What do you guys suggest?
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Old 08-27-2014, 04:47 PM   #11
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I install septic tanks on occasion and I get that rubber stuff ..last for ever...at septic supply house. 30 ft wide by 2-300 ft long. Only buy what you need. We also use it in shower stall floors. It's used to make large water ponds and used to line large acres big sewage ponds. They have a glue for necessary seams. RV top would only be $120 or so.
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Old 08-27-2014, 04:56 PM   #12
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Quote:
Originally Posted by Texashighsheriff View Post
I install septic tanks on occasion and I get that rubber stuff ..last for ever...at septic supply house. 30 ft wide by 2-300 ft long. Only buy what you need. We also use it in shower stall floors. It's used to make large water ponds and used to line large acres big sewage ponds. They have a glue for necessary seams. RV top would only be $120 or so.
Hey Tex, I had already had that suggested and loved the idea but all I can find is black, do you know if it also comes in at least grey?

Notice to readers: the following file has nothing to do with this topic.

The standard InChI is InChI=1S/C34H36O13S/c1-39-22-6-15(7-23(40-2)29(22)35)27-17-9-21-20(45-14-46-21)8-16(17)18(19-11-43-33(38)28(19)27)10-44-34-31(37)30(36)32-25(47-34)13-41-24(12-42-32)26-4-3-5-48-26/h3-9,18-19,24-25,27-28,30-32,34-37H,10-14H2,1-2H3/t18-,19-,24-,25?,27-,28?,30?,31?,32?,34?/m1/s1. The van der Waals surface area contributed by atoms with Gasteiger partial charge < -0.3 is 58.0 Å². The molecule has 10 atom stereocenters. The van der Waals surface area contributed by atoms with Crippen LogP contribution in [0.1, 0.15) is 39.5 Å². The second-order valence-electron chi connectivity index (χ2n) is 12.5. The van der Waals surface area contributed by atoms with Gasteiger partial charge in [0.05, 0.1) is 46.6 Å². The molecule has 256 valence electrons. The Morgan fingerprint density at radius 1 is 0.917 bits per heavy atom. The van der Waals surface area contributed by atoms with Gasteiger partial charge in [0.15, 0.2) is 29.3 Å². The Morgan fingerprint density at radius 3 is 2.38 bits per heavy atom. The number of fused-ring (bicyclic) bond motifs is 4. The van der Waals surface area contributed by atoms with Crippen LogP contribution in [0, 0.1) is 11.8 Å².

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Old 08-27-2014, 05:55 PM   #13
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Never seen grey...paint it.
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Old 08-28-2014, 03:09 PM   #14
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Originally Posted by Texashighsheriff View Post
Never seen grey...paint it.
I may consider your suggestion, the cost for commercial TPO is going to be just under $550 after tax, that's for enough to do 600 Square feet and includes the adhesive, not bad but.... it's a 6' x 100' roll minimum and I will need to use a heat welder to close the seams. I'm sure it won't be a big deal but I would prefer a full layer and the cost is basically the same as the actual DIMs offered by the RV dealership.

I could go with the pond liner/septic bed liner and use Dicor roof sealant to turn it white.
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Old 08-28-2014, 03:15 PM   #15
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It will be your last roof. I recently installed a 20 x 26 ft piece over a porch that's over a living area. Put under the siding as the flashing. It's poured several times since then. No leaks.
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Old 08-28-2014, 04:20 PM   #16
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I'll weigh the options and see what happens. I'm trying to get the actual TPO if I can because I do want to sell the trailer but obviously cost is going to be a factor given the amount of work I want to do before I do sell. If I can get the TPO in a length I need and not have to go for the full 100' roll, that'd put the price in the range I'm budgeting for. We'll see...
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Old 09-08-2014, 08:57 PM   #17